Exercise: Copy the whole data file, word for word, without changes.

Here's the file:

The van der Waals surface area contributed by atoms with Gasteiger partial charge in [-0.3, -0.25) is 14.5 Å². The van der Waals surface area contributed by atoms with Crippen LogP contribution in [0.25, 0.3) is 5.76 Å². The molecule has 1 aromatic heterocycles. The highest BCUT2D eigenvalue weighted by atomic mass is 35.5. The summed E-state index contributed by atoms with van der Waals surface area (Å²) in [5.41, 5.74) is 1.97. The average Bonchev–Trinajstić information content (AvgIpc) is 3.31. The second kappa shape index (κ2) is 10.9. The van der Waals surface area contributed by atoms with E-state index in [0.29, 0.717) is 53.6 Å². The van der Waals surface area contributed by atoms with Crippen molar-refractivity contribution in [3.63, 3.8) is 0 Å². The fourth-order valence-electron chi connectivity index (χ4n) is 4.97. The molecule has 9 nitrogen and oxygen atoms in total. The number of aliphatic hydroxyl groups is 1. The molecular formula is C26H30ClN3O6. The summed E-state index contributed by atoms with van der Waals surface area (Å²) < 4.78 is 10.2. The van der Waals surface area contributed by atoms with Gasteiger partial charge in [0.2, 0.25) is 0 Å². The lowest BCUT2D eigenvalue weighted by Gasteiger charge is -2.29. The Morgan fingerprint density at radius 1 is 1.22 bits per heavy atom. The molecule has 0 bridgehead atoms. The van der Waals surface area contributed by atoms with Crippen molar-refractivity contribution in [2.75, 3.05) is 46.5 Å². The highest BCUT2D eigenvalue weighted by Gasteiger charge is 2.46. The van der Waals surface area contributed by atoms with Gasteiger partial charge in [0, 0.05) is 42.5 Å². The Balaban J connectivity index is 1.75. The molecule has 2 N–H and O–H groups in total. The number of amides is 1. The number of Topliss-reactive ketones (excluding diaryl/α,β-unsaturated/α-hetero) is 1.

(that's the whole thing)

The van der Waals surface area contributed by atoms with Gasteiger partial charge in [-0.3, -0.25) is 14.5 Å². The van der Waals surface area contributed by atoms with Crippen LogP contribution in [0.25, 0.3) is 5.76 Å². The molecule has 1 aromatic heterocycles. The highest BCUT2D eigenvalue weighted by atomic mass is 35.5. The summed E-state index contributed by atoms with van der Waals surface area (Å²) in [5.41, 5.74) is 1.97. The average Bonchev–Trinajstić information content (AvgIpc) is 3.31. The second kappa shape index (κ2) is 10.9. The van der Waals surface area contributed by atoms with E-state index in [0.29, 0.717) is 53.6 Å². The van der Waals surface area contributed by atoms with Crippen molar-refractivity contribution in [3.63, 3.8) is 0 Å². The fourth-order valence-electron chi connectivity index (χ4n) is 4.97. The molecule has 9 nitrogen and oxygen atoms in total. The number of aliphatic hydroxyl groups is 1. The molecular formula is C26H30ClN3O6. The summed E-state index contributed by atoms with van der Waals surface area (Å²) < 4.78 is 10.2. The van der Waals surface area contributed by atoms with Gasteiger partial charge in [0.2, 0.25) is 0 Å². The lowest BCUT2D eigenvalue weighted by Gasteiger charge is -2.29. The Morgan fingerprint density at radius 1 is 1.22 bits per heavy atom. The molecule has 0 bridgehead atoms. The van der Waals surface area contributed by atoms with Crippen molar-refractivity contribution in [2.75, 3.05) is 46.5 Å². The highest BCUT2D eigenvalue weighted by Gasteiger charge is 2.46. The van der Waals surface area contributed by atoms with Gasteiger partial charge in [0, 0.05) is 42.5 Å². The Balaban J connectivity index is 1.75. The molecule has 2 N–H and O–H groups in total. The number of amides is 1. The number of Topliss-reactive ketones (excluding diaryl/α,β-unsaturated/α-hetero) is 1.